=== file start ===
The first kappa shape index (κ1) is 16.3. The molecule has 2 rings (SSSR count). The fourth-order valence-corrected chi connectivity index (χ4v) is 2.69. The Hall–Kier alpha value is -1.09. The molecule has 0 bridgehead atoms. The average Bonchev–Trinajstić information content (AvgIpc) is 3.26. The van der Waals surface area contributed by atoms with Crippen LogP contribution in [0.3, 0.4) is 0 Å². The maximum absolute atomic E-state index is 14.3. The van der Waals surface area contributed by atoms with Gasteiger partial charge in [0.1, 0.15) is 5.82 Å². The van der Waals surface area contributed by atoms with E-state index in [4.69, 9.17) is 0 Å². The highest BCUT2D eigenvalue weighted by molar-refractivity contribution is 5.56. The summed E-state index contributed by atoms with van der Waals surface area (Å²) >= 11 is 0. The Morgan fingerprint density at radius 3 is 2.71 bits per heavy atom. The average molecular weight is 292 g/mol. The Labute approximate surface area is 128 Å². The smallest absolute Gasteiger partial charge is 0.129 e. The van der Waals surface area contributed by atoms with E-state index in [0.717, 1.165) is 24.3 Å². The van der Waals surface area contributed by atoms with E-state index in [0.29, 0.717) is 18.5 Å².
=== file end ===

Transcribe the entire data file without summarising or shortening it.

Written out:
The first kappa shape index (κ1) is 16.3. The molecule has 2 rings (SSSR count). The fourth-order valence-corrected chi connectivity index (χ4v) is 2.69. The Hall–Kier alpha value is -1.09. The molecule has 0 bridgehead atoms. The average Bonchev–Trinajstić information content (AvgIpc) is 3.26. The van der Waals surface area contributed by atoms with Crippen LogP contribution in [0.3, 0.4) is 0 Å². The maximum absolute atomic E-state index is 14.3. The van der Waals surface area contributed by atoms with Gasteiger partial charge in [0.1, 0.15) is 5.82 Å². The van der Waals surface area contributed by atoms with E-state index in [4.69, 9.17) is 0 Å². The highest BCUT2D eigenvalue weighted by molar-refractivity contribution is 5.56. The summed E-state index contributed by atoms with van der Waals surface area (Å²) >= 11 is 0. The Morgan fingerprint density at radius 3 is 2.71 bits per heavy atom. The average molecular weight is 292 g/mol. The Labute approximate surface area is 128 Å². The smallest absolute Gasteiger partial charge is 0.129 e. The van der Waals surface area contributed by atoms with E-state index in [0.717, 1.165) is 24.3 Å². The van der Waals surface area contributed by atoms with E-state index in [0.29, 0.717) is 18.5 Å².